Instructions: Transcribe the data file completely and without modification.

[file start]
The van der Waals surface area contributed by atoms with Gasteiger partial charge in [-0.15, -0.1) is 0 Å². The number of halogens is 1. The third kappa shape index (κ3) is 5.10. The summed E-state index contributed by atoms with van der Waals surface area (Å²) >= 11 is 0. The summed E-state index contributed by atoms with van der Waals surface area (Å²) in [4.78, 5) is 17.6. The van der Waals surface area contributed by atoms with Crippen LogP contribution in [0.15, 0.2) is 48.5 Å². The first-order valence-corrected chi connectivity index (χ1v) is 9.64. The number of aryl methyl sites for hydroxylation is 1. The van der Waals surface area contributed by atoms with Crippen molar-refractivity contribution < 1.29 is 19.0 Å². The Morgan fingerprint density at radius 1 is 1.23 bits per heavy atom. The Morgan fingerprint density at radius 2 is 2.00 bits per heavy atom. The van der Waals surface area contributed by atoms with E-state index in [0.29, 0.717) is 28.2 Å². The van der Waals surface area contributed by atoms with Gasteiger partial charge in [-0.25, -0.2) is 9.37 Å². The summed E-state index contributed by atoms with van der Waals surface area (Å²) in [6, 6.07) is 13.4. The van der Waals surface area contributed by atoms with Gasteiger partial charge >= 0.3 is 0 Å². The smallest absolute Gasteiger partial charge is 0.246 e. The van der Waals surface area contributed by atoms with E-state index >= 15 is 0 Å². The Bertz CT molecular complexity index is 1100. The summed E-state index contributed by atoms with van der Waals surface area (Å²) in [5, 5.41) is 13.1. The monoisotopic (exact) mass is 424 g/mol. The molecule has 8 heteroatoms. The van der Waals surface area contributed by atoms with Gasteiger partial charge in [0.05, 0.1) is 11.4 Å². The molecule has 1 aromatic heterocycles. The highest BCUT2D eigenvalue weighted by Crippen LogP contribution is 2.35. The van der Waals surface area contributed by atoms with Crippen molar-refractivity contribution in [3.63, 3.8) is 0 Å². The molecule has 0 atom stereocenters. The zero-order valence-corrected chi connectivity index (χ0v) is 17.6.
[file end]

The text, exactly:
The van der Waals surface area contributed by atoms with Gasteiger partial charge in [-0.15, -0.1) is 0 Å². The number of halogens is 1. The third kappa shape index (κ3) is 5.10. The summed E-state index contributed by atoms with van der Waals surface area (Å²) >= 11 is 0. The summed E-state index contributed by atoms with van der Waals surface area (Å²) in [4.78, 5) is 17.6. The van der Waals surface area contributed by atoms with Crippen LogP contribution in [0.15, 0.2) is 48.5 Å². The first-order valence-corrected chi connectivity index (χ1v) is 9.64. The number of aryl methyl sites for hydroxylation is 1. The van der Waals surface area contributed by atoms with Crippen molar-refractivity contribution < 1.29 is 19.0 Å². The Morgan fingerprint density at radius 1 is 1.23 bits per heavy atom. The Morgan fingerprint density at radius 2 is 2.00 bits per heavy atom. The van der Waals surface area contributed by atoms with E-state index in [0.29, 0.717) is 28.2 Å². The van der Waals surface area contributed by atoms with Gasteiger partial charge in [-0.25, -0.2) is 9.37 Å². The summed E-state index contributed by atoms with van der Waals surface area (Å²) in [6, 6.07) is 13.4. The van der Waals surface area contributed by atoms with Gasteiger partial charge >= 0.3 is 0 Å². The smallest absolute Gasteiger partial charge is 0.246 e. The van der Waals surface area contributed by atoms with E-state index >= 15 is 0 Å². The Bertz CT molecular complexity index is 1100. The summed E-state index contributed by atoms with van der Waals surface area (Å²) in [5, 5.41) is 13.1. The monoisotopic (exact) mass is 424 g/mol. The molecule has 8 heteroatoms. The van der Waals surface area contributed by atoms with Gasteiger partial charge in [0.05, 0.1) is 11.4 Å². The molecule has 1 aromatic heterocycles. The highest BCUT2D eigenvalue weighted by Crippen LogP contribution is 2.35. The van der Waals surface area contributed by atoms with Crippen molar-refractivity contribution in [3.63, 3.8) is 0 Å². The molecule has 0 atom stereocenters. The zero-order valence-corrected chi connectivity index (χ0v) is 17.6.